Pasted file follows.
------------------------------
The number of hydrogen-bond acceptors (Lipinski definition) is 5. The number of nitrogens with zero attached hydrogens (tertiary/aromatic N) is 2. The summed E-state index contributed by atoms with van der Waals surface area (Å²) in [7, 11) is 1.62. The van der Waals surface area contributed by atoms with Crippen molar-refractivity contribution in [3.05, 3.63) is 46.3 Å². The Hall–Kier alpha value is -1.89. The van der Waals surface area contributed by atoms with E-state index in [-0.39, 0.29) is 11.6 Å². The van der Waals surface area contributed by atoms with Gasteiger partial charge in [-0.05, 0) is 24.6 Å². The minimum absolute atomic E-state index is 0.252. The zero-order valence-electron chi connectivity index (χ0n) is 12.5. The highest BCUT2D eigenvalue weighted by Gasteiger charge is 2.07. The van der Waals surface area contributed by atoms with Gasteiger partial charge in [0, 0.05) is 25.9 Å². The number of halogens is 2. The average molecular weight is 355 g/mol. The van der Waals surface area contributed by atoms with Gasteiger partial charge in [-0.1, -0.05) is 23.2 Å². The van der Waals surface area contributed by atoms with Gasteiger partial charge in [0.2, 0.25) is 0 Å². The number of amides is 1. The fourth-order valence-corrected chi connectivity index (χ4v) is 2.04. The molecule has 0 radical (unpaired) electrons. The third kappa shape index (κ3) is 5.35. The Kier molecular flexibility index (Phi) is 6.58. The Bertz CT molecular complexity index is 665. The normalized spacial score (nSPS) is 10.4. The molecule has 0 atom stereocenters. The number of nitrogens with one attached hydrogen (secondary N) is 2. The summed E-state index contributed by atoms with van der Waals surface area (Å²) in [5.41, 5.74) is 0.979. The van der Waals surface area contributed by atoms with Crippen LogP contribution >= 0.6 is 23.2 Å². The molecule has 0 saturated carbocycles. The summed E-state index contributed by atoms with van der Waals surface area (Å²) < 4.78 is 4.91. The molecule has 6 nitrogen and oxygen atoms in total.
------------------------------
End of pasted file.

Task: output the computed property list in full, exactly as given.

The number of hydrogen-bond acceptors (Lipinski definition) is 5. The number of nitrogens with zero attached hydrogens (tertiary/aromatic N) is 2. The summed E-state index contributed by atoms with van der Waals surface area (Å²) in [7, 11) is 1.62. The van der Waals surface area contributed by atoms with Crippen molar-refractivity contribution in [3.05, 3.63) is 46.3 Å². The Hall–Kier alpha value is -1.89. The van der Waals surface area contributed by atoms with E-state index in [-0.39, 0.29) is 11.6 Å². The van der Waals surface area contributed by atoms with Gasteiger partial charge in [-0.05, 0) is 24.6 Å². The minimum absolute atomic E-state index is 0.252. The zero-order valence-electron chi connectivity index (χ0n) is 12.5. The highest BCUT2D eigenvalue weighted by Gasteiger charge is 2.07. The van der Waals surface area contributed by atoms with Gasteiger partial charge in [0, 0.05) is 25.9 Å². The number of halogens is 2. The average molecular weight is 355 g/mol. The van der Waals surface area contributed by atoms with Gasteiger partial charge in [-0.1, -0.05) is 23.2 Å². The van der Waals surface area contributed by atoms with Gasteiger partial charge in [0.2, 0.25) is 0 Å². The number of amides is 1. The fourth-order valence-corrected chi connectivity index (χ4v) is 2.04. The molecule has 0 radical (unpaired) electrons. The third kappa shape index (κ3) is 5.35. The Kier molecular flexibility index (Phi) is 6.58. The Bertz CT molecular complexity index is 665. The normalized spacial score (nSPS) is 10.4. The molecule has 0 atom stereocenters. The number of nitrogens with one attached hydrogen (secondary N) is 2. The summed E-state index contributed by atoms with van der Waals surface area (Å²) in [5.41, 5.74) is 0.979. The van der Waals surface area contributed by atoms with Crippen LogP contribution >= 0.6 is 23.2 Å². The molecule has 0 saturated carbocycles. The summed E-state index contributed by atoms with van der Waals surface area (Å²) < 4.78 is 4.91. The molecule has 6 nitrogen and oxygen atoms in total.